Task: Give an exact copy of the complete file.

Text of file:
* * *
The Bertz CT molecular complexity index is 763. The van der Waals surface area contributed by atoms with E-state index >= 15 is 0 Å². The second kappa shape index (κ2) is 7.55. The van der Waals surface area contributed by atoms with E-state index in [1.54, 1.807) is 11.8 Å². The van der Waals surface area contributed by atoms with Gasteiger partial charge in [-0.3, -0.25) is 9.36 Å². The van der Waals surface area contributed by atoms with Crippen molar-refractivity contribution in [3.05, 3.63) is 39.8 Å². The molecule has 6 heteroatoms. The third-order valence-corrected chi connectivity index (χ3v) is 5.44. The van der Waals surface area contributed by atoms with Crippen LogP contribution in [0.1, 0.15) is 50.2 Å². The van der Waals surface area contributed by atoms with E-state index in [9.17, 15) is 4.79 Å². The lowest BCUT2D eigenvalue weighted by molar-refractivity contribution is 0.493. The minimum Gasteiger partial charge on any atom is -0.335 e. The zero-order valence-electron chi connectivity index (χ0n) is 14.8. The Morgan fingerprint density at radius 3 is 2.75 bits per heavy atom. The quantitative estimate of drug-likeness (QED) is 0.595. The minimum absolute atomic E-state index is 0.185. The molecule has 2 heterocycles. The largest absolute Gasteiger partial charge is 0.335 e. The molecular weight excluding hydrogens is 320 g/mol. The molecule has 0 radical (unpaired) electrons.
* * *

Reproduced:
The Bertz CT molecular complexity index is 763. The van der Waals surface area contributed by atoms with E-state index >= 15 is 0 Å². The second kappa shape index (κ2) is 7.55. The van der Waals surface area contributed by atoms with E-state index in [1.54, 1.807) is 11.8 Å². The van der Waals surface area contributed by atoms with Gasteiger partial charge in [-0.3, -0.25) is 9.36 Å². The van der Waals surface area contributed by atoms with Crippen molar-refractivity contribution in [3.05, 3.63) is 39.8 Å². The molecule has 6 heteroatoms. The third-order valence-corrected chi connectivity index (χ3v) is 5.44. The van der Waals surface area contributed by atoms with Crippen LogP contribution in [0.1, 0.15) is 50.2 Å². The van der Waals surface area contributed by atoms with E-state index in [9.17, 15) is 4.79 Å². The lowest BCUT2D eigenvalue weighted by molar-refractivity contribution is 0.493. The minimum Gasteiger partial charge on any atom is -0.335 e. The zero-order valence-electron chi connectivity index (χ0n) is 14.8. The Morgan fingerprint density at radius 3 is 2.75 bits per heavy atom. The quantitative estimate of drug-likeness (QED) is 0.595. The minimum absolute atomic E-state index is 0.185. The molecule has 2 heterocycles. The largest absolute Gasteiger partial charge is 0.335 e. The molecular weight excluding hydrogens is 320 g/mol. The molecule has 0 radical (unpaired) electrons.